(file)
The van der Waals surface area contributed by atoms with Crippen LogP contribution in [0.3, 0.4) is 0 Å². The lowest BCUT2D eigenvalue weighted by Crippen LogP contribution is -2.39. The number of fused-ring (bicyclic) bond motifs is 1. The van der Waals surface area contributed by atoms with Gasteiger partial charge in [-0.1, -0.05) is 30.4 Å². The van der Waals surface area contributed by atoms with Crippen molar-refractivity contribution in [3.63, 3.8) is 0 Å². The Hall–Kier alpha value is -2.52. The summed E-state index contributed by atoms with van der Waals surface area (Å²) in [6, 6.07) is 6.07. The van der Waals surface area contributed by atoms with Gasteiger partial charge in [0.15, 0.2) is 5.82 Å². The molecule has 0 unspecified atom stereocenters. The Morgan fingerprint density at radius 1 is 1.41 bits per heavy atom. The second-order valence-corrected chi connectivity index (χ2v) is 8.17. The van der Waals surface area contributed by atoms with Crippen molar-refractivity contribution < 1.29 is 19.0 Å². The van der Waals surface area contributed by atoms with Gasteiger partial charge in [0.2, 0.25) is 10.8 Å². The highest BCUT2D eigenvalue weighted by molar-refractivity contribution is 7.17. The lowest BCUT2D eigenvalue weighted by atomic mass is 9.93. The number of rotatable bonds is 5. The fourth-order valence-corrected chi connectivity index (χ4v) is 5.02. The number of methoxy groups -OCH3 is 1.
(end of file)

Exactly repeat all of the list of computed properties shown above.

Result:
The van der Waals surface area contributed by atoms with Crippen LogP contribution in [0.3, 0.4) is 0 Å². The lowest BCUT2D eigenvalue weighted by Crippen LogP contribution is -2.39. The number of fused-ring (bicyclic) bond motifs is 1. The van der Waals surface area contributed by atoms with Gasteiger partial charge in [-0.1, -0.05) is 30.4 Å². The van der Waals surface area contributed by atoms with Crippen molar-refractivity contribution in [3.63, 3.8) is 0 Å². The Hall–Kier alpha value is -2.52. The summed E-state index contributed by atoms with van der Waals surface area (Å²) in [6, 6.07) is 6.07. The van der Waals surface area contributed by atoms with Gasteiger partial charge in [0.15, 0.2) is 5.82 Å². The molecule has 0 unspecified atom stereocenters. The Morgan fingerprint density at radius 1 is 1.41 bits per heavy atom. The second-order valence-corrected chi connectivity index (χ2v) is 8.17. The van der Waals surface area contributed by atoms with Crippen molar-refractivity contribution < 1.29 is 19.0 Å². The van der Waals surface area contributed by atoms with Gasteiger partial charge in [0.2, 0.25) is 10.8 Å². The highest BCUT2D eigenvalue weighted by molar-refractivity contribution is 7.17. The lowest BCUT2D eigenvalue weighted by atomic mass is 9.93. The number of rotatable bonds is 5. The fourth-order valence-corrected chi connectivity index (χ4v) is 5.02. The number of methoxy groups -OCH3 is 1.